British Bishop Richard Williamson was automatically excommunicated from the Catholic Church on Thursday for conducting an ordination ceremony unsanctioned by the pope, according to news reports.
Williamson, 75, consecrated Father Jean-Michel Faure a bishop during a ceremony in Nova Friburgo, Brazil, on Thursday, the feast of St. Joseph. Canon 1382 in the Code of Canon Law dictates that a bishop who ordains another bishop without papal consent incurs a latae sententiae, or automatic, excommunication.
By canon law, Faure, 73, will also incur automatic excommunication for participating in the ceremony.
Vatican officials did not respond to The Huffington Post's request for comment on Friday.
The excommunication is only the latest bump in the bishop's controversial career. Williamson was previously excommunicated in 1988 for receiving his own unsanctioned consecration from French Archbishop Marcel Lefebvre, who founded the Society of St. Pius X. Lefebvre, and three other bishops he ordained on the same day as Williamson, were also excommunicated.
The Society of St. Pius X was formed in 1970 in response to what Lefebvre saw as unwanted modernizing reforms introduced by the Second Vatican Council. The society has been called "ultra-traditionalist" and has been on tenuous terms with the Catholic Church since the 1988 consecrations.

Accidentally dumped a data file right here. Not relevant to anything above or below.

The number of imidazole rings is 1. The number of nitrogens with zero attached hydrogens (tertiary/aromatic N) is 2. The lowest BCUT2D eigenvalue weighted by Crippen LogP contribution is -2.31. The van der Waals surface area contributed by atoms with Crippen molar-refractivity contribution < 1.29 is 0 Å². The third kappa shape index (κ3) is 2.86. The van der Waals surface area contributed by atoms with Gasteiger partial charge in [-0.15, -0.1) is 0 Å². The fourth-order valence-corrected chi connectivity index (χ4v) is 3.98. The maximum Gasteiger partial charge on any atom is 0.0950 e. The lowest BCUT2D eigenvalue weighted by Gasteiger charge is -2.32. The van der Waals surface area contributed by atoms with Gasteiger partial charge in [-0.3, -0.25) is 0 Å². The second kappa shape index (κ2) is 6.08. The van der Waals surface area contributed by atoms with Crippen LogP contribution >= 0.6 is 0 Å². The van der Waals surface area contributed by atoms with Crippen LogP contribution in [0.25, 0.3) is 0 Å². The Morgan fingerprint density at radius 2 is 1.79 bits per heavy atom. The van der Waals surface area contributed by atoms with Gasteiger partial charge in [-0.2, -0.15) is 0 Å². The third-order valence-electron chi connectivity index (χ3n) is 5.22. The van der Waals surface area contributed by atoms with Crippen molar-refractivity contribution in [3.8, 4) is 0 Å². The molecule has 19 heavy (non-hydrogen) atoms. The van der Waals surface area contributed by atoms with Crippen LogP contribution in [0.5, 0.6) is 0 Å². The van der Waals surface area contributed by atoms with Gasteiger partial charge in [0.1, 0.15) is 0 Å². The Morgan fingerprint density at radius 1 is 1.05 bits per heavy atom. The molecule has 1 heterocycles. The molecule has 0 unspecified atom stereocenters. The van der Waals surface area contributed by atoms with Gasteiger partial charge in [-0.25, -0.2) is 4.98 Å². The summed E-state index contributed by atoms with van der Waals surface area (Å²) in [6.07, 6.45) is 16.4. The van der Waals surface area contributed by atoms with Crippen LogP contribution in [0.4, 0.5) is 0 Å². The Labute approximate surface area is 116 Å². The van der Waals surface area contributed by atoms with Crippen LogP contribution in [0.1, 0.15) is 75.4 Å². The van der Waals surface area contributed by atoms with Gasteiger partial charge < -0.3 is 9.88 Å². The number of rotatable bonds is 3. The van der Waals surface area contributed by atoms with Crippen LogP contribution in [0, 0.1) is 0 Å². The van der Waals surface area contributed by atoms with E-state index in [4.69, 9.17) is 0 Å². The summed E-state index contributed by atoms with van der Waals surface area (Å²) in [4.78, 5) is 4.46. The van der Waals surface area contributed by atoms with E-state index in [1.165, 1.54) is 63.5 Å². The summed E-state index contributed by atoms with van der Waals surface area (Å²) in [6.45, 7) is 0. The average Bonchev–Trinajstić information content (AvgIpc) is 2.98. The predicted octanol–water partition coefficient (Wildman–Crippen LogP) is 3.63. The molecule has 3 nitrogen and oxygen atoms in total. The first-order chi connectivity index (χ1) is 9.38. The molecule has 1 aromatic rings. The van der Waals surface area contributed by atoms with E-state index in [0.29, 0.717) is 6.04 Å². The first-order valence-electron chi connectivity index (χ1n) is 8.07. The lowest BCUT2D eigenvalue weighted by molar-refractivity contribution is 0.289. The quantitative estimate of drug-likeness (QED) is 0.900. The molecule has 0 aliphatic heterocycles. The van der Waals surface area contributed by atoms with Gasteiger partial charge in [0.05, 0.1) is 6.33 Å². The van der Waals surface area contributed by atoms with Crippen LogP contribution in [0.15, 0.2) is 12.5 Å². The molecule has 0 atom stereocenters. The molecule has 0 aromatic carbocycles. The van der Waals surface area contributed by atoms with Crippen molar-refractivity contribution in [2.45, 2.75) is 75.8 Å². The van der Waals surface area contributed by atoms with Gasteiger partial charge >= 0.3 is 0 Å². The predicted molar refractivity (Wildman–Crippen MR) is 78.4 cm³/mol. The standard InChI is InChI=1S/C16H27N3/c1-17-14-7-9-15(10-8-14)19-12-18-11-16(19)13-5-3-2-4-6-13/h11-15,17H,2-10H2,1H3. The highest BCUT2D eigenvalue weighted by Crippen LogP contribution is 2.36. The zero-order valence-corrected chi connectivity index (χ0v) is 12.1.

In 2009, Pope Benedict XVI lifted the excommunications in an effort to initiate reconciliation with the Society of St. Pius X. Williamson subsequently caused an uproar, however, when he appeared in a television interview saying he believed no Jews had been killed in gas chambers during the Holocaust.
The Society of St. Pius X expelled Williamson in 2012 for criticizing the reconciliation efforts with the Vatican, saying the bishop had failed “to show due respect and obedience to his lawful superiors."